The backdrop of “O Little Town of Bethlehem” begins actually in Bethlehem in Israel. A young preacher, Phillips Brooks traveled to Europe and Israel in 1865. It was there on a Christmas Eve when he was slated to preach in Bethlehem that he saw a cave and some shepherds. Upon reflection of the passage in Luke that he wrote this poem/hymn for his Sunday School children back in Philadelphia. It appeared in the Sunday School Hymnal in 1871. His diary reflects what he saw and experienced:
“Before dark we rode out of town to the field where they say the shepherds saw the star. It is a fenced piece of ground with a cave in it, in which, strangely enough, they put the shepherds. . . . Somewhere in those fields we rode through, the shepherds must have been. As we passed, the shepherds were still ‘keeping watch over their flocks,’ or leading them home to fold.” And a second entry: “I remember standing in the old church in Bethlehem, close to the spot where Jesus was born, when the whole church was ringing hour after hour with splendid hymns of praise to God, how again and again it seemed as if I could hear voices I knew well, telling each other of the Wonderful Night of the Savior’s birth as I heard them a year before; and I assure you I was glad to shut my ears awhile and listen to the more familiar strains that came wandering to me halfway round the world.”
Christmas is “one of those seasons” in which you either act like Scrooge or you act like the Magi. So in researching this carol it came to mind that even though Rev. John Henry Hopkins never married he always had a joyful spirit. He was also gifted beyond measure with many talents which included music and writing! This Christmas Carol reflects his joy and his love of the scriptures. And now to the backdrop of this beloved Christmas Carol.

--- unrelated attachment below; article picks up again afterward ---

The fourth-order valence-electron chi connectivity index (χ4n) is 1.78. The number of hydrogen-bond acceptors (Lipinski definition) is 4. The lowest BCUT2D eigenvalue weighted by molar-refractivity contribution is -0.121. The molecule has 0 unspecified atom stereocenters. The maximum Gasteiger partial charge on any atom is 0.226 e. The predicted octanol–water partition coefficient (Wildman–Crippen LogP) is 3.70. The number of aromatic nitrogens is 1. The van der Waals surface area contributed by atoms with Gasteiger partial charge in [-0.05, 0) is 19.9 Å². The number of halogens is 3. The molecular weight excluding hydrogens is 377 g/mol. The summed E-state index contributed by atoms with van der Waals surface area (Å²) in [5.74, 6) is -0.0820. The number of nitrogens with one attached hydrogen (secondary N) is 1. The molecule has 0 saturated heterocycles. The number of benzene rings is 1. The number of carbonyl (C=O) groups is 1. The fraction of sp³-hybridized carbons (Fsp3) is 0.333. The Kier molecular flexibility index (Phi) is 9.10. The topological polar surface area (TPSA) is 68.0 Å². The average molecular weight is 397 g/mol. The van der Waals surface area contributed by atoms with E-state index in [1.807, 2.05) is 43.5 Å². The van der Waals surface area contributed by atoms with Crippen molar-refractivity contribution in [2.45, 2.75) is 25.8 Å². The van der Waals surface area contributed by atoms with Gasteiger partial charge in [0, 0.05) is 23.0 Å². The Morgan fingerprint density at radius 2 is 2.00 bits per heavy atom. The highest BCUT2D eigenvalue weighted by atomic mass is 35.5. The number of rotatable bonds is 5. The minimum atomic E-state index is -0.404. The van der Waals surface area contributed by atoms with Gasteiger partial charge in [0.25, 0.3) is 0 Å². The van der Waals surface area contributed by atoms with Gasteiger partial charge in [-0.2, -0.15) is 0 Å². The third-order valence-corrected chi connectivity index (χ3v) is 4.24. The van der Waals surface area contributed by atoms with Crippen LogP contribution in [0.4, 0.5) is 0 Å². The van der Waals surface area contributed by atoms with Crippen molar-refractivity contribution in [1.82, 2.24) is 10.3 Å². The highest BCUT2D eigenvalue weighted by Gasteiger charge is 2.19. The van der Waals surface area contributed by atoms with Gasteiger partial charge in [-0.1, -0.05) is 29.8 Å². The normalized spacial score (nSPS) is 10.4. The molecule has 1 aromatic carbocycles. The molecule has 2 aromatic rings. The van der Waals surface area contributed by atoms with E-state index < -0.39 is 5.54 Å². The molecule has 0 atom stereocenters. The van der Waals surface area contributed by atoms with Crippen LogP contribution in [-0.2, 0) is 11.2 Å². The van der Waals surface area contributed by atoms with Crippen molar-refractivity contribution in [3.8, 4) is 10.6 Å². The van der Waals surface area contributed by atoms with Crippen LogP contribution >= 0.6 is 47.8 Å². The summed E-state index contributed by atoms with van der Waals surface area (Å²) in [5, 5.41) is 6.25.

Rev. John Henry Hopkins, Jr. was the General Theological Seminary of New York’s music teacher. In addition, he was an author, book illustrator, stained-glass designer, clergyman, and editor of the New York Church Journal. He wrote this Christmas hymn in 1857 for the Seminary Christmas pageant. He may have been thinking of his nieces and nephews as he looked forward to his time with them at Christmas in Vermont. Each year “Uncle Henry” had a surprise for them and this year would be extra special for as they dramatized the Matthew passage about the Magi he shared his new carol we know as “We Three Kings.” In 1863 his carol was published in his first collection of “Carols, Hymns and Songs” and in 1865 it was illustrated. It was probably in that illustration that only three kings were pictured and why we often think of just that number who came even though the scriptures do not say. What the scriptures do tell us is that they offered three gifts to the young Jesus.
Today may we offer our gifts of whatever talent God has given to us to share with the many we meet.